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On November 17, 2014 Brian Leiter posted a teaser, or trailer, for the 2014 PGR, on his overall rankings.  We have now had a total of four posts on overall rankings, including the last thirty of the top fifty departments on December 2nd.  Schools and departments are already trumpeting their success in the rankings based on these previews–apparently they can’t resist advertising the good news to the world, like companies reporting an uptick in market share.  But wait!  We still don’t know how many evaluators participated in the overall rankings.  Why all the mystery?  Well, now we may have the answer.

Leiter has now posted a preview of the rankings for the Philosophy of Language.  The results catapult this specialization to the number one spot in my own ranking of the rankings, “Not With a Bang But With a Whimper—Falling Rates of Participation in the Philosophical Gourmet Report.”  The PGR has lost evaluators in all eleven of the specializations posted thus far by Leiter, and some of these losses have been substantial.   Philosophy of Language is a core area of contemporary philosophy.   If the PGR is losing big here, it’s a good bet that it has lost everywhere.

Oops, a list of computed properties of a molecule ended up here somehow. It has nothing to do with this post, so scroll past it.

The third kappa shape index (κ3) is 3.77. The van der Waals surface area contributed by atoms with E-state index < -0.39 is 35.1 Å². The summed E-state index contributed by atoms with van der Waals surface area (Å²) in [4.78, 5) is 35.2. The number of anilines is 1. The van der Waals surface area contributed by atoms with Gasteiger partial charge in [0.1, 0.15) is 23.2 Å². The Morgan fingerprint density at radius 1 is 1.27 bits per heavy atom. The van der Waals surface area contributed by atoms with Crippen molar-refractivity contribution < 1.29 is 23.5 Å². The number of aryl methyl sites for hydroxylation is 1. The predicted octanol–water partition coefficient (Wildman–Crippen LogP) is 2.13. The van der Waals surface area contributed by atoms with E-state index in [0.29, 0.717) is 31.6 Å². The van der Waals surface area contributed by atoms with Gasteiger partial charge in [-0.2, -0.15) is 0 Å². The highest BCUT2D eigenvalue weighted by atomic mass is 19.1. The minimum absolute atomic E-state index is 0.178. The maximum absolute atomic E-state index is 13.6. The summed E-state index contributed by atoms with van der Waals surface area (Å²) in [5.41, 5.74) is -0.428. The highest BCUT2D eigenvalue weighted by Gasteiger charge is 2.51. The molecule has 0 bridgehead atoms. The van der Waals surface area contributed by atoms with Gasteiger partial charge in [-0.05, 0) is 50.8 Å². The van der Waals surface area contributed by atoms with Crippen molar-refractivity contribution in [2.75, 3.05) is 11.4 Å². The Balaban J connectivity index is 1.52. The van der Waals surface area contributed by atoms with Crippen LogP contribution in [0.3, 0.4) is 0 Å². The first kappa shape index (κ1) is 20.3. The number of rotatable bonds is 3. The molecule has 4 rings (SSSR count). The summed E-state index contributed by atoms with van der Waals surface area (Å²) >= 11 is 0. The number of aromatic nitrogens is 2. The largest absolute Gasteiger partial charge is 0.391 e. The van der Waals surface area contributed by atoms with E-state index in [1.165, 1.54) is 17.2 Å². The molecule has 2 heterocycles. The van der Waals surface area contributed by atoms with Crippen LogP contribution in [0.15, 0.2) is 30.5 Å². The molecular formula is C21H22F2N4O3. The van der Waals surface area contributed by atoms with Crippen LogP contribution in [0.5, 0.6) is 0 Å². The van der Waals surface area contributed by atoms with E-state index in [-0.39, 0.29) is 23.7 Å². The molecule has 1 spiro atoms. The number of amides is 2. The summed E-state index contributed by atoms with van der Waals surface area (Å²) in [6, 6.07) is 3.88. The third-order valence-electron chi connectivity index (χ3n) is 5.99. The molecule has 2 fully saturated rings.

In 2011 there were 52 evaluators in the Philosophy of Language.

Of these 52 evaluators, 31 did not participate in the Philosophy of Language rankings in 2014.

This is a 60% drop from 2011 to 2014.

There were a total of 27 evaluators in 2014.

This is a net drop of 48% from 2011 to 2014.

In other words, the Philosophy of Language lost 31 evaluators in 2014 and found only 6 replacements.

Finally, loss in the total number of evaluators is just one of the problems here.  For example, the Philosophy of Language had only 7 women evaluators in 2011, or 14%.   This time around, 3 women served as evaluators, or 11%.  The PGR’s long-term methodological flaws mean that it was not a viable tool even before the recent losses.   Between the loss of evaluators in the specializations we’ve seen so far and the limited participation of women philosophers, among others, in many of the specializations, the PGR should not be used this year as a guide for students–or as a feather in departmental caps.

 

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